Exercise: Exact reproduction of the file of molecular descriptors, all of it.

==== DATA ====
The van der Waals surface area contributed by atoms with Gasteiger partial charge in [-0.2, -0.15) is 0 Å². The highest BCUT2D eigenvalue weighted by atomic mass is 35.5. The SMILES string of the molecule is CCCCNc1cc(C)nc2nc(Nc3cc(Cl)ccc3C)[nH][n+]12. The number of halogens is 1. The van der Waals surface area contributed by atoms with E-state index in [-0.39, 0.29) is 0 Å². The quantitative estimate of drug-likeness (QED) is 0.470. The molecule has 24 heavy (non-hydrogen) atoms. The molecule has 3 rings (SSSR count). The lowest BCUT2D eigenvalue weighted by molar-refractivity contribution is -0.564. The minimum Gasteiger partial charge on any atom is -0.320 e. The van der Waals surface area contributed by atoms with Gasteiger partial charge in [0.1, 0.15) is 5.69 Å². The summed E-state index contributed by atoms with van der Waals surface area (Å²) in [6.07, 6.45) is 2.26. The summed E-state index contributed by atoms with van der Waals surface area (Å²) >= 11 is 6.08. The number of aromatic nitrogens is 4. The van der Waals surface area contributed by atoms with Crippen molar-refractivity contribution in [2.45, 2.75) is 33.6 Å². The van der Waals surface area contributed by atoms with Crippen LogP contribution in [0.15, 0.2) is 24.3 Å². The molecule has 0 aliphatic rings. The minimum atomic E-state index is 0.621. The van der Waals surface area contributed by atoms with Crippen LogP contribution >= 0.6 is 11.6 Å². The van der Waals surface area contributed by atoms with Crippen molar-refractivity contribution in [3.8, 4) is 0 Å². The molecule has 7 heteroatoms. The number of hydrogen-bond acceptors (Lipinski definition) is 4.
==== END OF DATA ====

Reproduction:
The van der Waals surface area contributed by atoms with Gasteiger partial charge in [-0.2, -0.15) is 0 Å². The highest BCUT2D eigenvalue weighted by atomic mass is 35.5. The SMILES string of the molecule is CCCCNc1cc(C)nc2nc(Nc3cc(Cl)ccc3C)[nH][n+]12. The number of halogens is 1. The van der Waals surface area contributed by atoms with E-state index in [-0.39, 0.29) is 0 Å². The quantitative estimate of drug-likeness (QED) is 0.470. The molecule has 24 heavy (non-hydrogen) atoms. The molecule has 3 rings (SSSR count). The lowest BCUT2D eigenvalue weighted by molar-refractivity contribution is -0.564. The minimum Gasteiger partial charge on any atom is -0.320 e. The van der Waals surface area contributed by atoms with Gasteiger partial charge in [0.1, 0.15) is 5.69 Å². The summed E-state index contributed by atoms with van der Waals surface area (Å²) in [6.07, 6.45) is 2.26. The summed E-state index contributed by atoms with van der Waals surface area (Å²) >= 11 is 6.08. The number of aromatic nitrogens is 4. The van der Waals surface area contributed by atoms with Crippen molar-refractivity contribution in [2.45, 2.75) is 33.6 Å². The van der Waals surface area contributed by atoms with Crippen LogP contribution in [0.15, 0.2) is 24.3 Å². The molecule has 0 aliphatic rings. The minimum atomic E-state index is 0.621. The van der Waals surface area contributed by atoms with Crippen LogP contribution >= 0.6 is 11.6 Å². The van der Waals surface area contributed by atoms with Crippen molar-refractivity contribution in [3.8, 4) is 0 Å². The molecule has 7 heteroatoms. The number of hydrogen-bond acceptors (Lipinski definition) is 4.